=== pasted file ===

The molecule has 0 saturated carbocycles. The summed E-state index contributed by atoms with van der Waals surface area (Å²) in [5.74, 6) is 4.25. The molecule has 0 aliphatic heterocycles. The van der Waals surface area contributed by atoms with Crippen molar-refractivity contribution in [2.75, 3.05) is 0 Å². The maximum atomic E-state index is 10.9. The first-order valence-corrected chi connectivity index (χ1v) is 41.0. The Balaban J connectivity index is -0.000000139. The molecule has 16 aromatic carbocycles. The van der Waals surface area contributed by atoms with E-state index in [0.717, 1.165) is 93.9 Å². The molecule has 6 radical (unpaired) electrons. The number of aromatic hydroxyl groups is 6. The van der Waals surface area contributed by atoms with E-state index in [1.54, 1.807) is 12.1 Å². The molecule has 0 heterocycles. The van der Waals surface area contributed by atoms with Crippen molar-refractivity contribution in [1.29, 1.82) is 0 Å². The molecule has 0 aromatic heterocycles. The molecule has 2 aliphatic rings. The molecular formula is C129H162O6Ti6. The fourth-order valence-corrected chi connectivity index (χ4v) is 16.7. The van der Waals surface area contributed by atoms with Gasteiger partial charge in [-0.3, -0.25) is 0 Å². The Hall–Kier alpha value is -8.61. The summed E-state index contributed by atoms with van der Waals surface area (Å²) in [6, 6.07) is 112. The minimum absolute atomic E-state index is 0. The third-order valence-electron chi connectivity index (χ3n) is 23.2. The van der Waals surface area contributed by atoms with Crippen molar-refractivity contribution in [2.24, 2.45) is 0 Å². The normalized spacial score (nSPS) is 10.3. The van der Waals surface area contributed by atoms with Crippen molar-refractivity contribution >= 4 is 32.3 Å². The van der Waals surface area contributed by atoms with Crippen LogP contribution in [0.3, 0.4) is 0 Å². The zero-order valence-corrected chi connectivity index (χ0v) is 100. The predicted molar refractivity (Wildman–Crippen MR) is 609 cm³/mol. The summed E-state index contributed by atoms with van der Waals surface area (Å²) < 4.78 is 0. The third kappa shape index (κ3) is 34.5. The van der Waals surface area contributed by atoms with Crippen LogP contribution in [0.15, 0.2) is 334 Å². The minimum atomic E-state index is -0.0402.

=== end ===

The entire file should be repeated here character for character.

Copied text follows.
The molecule has 0 saturated carbocycles. The summed E-state index contributed by atoms with van der Waals surface area (Å²) in [5.74, 6) is 4.25. The molecule has 0 aliphatic heterocycles. The van der Waals surface area contributed by atoms with Crippen molar-refractivity contribution in [2.75, 3.05) is 0 Å². The maximum atomic E-state index is 10.9. The first-order valence-corrected chi connectivity index (χ1v) is 41.0. The Balaban J connectivity index is -0.000000139. The molecule has 16 aromatic carbocycles. The van der Waals surface area contributed by atoms with E-state index in [0.717, 1.165) is 93.9 Å². The molecule has 6 radical (unpaired) electrons. The number of aromatic hydroxyl groups is 6. The van der Waals surface area contributed by atoms with E-state index in [1.54, 1.807) is 12.1 Å². The molecule has 0 heterocycles. The van der Waals surface area contributed by atoms with Crippen molar-refractivity contribution in [1.29, 1.82) is 0 Å². The molecule has 0 aromatic heterocycles. The molecule has 2 aliphatic rings. The molecular formula is C129H162O6Ti6. The fourth-order valence-corrected chi connectivity index (χ4v) is 16.7. The van der Waals surface area contributed by atoms with Gasteiger partial charge in [-0.3, -0.25) is 0 Å². The Hall–Kier alpha value is -8.61. The summed E-state index contributed by atoms with van der Waals surface area (Å²) in [6, 6.07) is 112. The minimum absolute atomic E-state index is 0. The third-order valence-electron chi connectivity index (χ3n) is 23.2. The van der Waals surface area contributed by atoms with Crippen molar-refractivity contribution in [2.24, 2.45) is 0 Å². The normalized spacial score (nSPS) is 10.3. The van der Waals surface area contributed by atoms with Crippen molar-refractivity contribution >= 4 is 32.3 Å². The van der Waals surface area contributed by atoms with Crippen LogP contribution in [0.3, 0.4) is 0 Å². The zero-order valence-corrected chi connectivity index (χ0v) is 100. The predicted molar refractivity (Wildman–Crippen MR) is 609 cm³/mol. The summed E-state index contributed by atoms with van der Waals surface area (Å²) < 4.78 is 0. The third kappa shape index (κ3) is 34.5. The van der Waals surface area contributed by atoms with Crippen LogP contribution in [0.15, 0.2) is 334 Å². The minimum atomic E-state index is -0.0402.